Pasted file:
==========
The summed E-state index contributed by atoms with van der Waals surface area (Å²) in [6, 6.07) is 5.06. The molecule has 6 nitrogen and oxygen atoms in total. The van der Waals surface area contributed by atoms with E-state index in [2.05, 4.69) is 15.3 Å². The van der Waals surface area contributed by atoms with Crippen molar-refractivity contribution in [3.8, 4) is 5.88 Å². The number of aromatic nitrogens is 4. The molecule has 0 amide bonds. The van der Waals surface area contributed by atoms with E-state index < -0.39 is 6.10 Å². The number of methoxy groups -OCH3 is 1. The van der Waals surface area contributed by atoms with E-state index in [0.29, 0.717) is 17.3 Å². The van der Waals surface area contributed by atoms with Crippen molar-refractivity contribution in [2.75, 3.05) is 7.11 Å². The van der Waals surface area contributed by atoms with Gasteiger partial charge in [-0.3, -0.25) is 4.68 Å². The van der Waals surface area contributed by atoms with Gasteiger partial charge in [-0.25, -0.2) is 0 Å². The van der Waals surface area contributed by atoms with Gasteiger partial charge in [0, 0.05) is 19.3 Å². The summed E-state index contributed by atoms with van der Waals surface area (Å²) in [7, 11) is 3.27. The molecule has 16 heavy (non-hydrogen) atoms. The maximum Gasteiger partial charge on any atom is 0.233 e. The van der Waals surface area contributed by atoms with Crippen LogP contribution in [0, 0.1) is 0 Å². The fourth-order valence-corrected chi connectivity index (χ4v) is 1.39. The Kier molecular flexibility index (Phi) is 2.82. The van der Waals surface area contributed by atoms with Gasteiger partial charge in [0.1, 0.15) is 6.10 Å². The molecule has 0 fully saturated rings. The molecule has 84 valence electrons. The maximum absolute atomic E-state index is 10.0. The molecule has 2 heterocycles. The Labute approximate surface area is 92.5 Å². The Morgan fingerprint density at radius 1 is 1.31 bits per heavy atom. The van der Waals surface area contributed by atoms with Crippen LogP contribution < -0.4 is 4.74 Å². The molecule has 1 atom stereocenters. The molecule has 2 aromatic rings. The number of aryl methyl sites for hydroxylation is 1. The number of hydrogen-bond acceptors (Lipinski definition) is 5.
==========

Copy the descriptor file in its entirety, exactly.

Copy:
The summed E-state index contributed by atoms with van der Waals surface area (Å²) in [6, 6.07) is 5.06. The molecule has 6 nitrogen and oxygen atoms in total. The van der Waals surface area contributed by atoms with E-state index in [2.05, 4.69) is 15.3 Å². The van der Waals surface area contributed by atoms with Crippen molar-refractivity contribution in [3.8, 4) is 5.88 Å². The number of aromatic nitrogens is 4. The molecule has 0 amide bonds. The van der Waals surface area contributed by atoms with E-state index < -0.39 is 6.10 Å². The number of methoxy groups -OCH3 is 1. The van der Waals surface area contributed by atoms with E-state index in [0.29, 0.717) is 17.3 Å². The van der Waals surface area contributed by atoms with Crippen molar-refractivity contribution in [2.75, 3.05) is 7.11 Å². The van der Waals surface area contributed by atoms with Gasteiger partial charge in [-0.3, -0.25) is 4.68 Å². The van der Waals surface area contributed by atoms with Gasteiger partial charge in [-0.25, -0.2) is 0 Å². The van der Waals surface area contributed by atoms with Gasteiger partial charge in [0, 0.05) is 19.3 Å². The summed E-state index contributed by atoms with van der Waals surface area (Å²) in [7, 11) is 3.27. The molecule has 16 heavy (non-hydrogen) atoms. The maximum Gasteiger partial charge on any atom is 0.233 e. The van der Waals surface area contributed by atoms with Crippen LogP contribution in [0, 0.1) is 0 Å². The fourth-order valence-corrected chi connectivity index (χ4v) is 1.39. The Kier molecular flexibility index (Phi) is 2.82. The van der Waals surface area contributed by atoms with Gasteiger partial charge in [0.1, 0.15) is 6.10 Å². The molecule has 0 fully saturated rings. The molecule has 84 valence electrons. The maximum absolute atomic E-state index is 10.0. The molecule has 2 heterocycles. The Labute approximate surface area is 92.5 Å². The Morgan fingerprint density at radius 1 is 1.31 bits per heavy atom. The van der Waals surface area contributed by atoms with Crippen LogP contribution < -0.4 is 4.74 Å². The molecule has 1 atom stereocenters. The molecule has 2 aromatic rings. The number of aryl methyl sites for hydroxylation is 1. The number of hydrogen-bond acceptors (Lipinski definition) is 5.